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How One Medical School Is Dealing With Too Much Information

training center, medical college, Value-Based, school, patient simulators, hospital, TMI

Medical students have a problem with TMI (too much information). Way TMI. Same with nursing, dental and other health profession students. The TMI problem doesn’t mean that students are sharing personal information about their bodily functions when they really shouldn’t (although being immersed in healthcare can make you forget conversation boundaries). Rather, in this case, TMI is the massive and growing deluge of information that anyone studying healthcare has to squeeze into the cranium these days. Drinking from such a firehose can be even more difficult if the student lacks prior experience (in medicine and other health sciences, not prior experience drinking from a firehose). With medicine and healthcare changing more rapidly than before, education has to change accordingly…and Harvard Medical School (HMS) has just unveiled a program that aims to help with TMI.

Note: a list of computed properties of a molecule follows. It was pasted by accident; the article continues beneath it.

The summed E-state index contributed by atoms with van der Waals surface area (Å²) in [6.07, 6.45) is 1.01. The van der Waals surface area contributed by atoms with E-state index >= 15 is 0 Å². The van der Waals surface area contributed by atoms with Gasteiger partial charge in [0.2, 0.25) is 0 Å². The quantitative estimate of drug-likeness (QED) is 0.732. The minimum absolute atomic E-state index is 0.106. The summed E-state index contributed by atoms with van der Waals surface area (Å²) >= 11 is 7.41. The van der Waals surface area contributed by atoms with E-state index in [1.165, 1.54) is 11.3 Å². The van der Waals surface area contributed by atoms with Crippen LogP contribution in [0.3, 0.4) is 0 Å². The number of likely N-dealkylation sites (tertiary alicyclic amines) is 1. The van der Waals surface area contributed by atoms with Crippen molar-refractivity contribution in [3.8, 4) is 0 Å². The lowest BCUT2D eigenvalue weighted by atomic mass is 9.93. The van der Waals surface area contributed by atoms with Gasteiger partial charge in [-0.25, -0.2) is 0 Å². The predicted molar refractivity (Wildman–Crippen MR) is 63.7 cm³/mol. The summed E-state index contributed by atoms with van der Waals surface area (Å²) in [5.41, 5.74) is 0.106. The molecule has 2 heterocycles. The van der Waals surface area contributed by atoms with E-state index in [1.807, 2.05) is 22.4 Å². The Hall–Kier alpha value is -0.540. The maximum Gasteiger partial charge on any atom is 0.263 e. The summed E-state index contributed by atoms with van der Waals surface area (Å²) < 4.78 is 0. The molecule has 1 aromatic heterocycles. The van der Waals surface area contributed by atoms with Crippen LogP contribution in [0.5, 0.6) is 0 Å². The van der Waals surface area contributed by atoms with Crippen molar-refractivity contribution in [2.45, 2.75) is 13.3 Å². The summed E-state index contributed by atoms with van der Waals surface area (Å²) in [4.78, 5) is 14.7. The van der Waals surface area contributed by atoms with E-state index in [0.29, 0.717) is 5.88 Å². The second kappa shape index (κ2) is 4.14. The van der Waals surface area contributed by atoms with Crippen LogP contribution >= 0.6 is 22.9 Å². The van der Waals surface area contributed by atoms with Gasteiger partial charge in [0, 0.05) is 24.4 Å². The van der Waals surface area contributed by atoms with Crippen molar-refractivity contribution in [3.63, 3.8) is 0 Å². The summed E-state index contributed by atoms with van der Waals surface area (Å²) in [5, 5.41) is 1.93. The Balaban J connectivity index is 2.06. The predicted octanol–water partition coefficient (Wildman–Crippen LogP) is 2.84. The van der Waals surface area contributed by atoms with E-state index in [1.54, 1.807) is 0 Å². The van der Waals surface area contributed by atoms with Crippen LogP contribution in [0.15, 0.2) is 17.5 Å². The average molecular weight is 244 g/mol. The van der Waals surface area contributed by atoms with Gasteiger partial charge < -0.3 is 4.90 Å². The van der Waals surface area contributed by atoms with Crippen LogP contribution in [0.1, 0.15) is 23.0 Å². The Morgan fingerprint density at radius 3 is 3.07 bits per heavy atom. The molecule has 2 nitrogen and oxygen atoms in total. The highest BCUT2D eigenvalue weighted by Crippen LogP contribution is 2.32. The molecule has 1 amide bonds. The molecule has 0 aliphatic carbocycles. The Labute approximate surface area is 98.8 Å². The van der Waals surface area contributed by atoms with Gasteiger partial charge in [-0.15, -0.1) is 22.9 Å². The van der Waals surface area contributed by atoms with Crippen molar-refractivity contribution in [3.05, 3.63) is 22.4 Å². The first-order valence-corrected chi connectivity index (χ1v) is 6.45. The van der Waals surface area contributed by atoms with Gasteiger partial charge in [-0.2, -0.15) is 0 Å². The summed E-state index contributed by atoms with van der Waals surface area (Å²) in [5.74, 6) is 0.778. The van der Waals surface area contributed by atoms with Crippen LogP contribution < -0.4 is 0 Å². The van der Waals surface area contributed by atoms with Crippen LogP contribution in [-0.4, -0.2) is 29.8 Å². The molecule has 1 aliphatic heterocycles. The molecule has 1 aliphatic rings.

This summer, HMS is debuting “HMX Fundamentals,” an online course and certificate program for those interested in going to medical school or other health professional schools. The courses are meant to be highly interactive with animations and videos, including those with real doctors and real patients. Taking one course would cost you $800; two, $1,000; and all four, $1,800. But before you have your five-year-old kid enroll, keep in mind that there’s an application process (including essays) for the opportunity to take courses in physiology, immunology, biochemistry and genetics. Finish the course and you get a certificate of completion. Finish the course well and you may get a certificate of achievement. Currently, neither certificate counts toward credit for a future degree. But in the future? Who knows?

HMS Associate Dean for Online Learning Michael J. Parker, who has led efforts to build the HMX program, explained that the courses are helpful for those who are “changing careers to help them see whether a health profession is right for them” as well as those who may otherwise have “imposter syndrome, meaning that they got into medical school but don’t have the scientific grounding yet.” The courses also may help replace some of the materials normally covered in the first two years of medical school so that time can be used for other things such as learning additional aspects of patient care, health policy and population health, and eating, sleeping and going to the bathroom.

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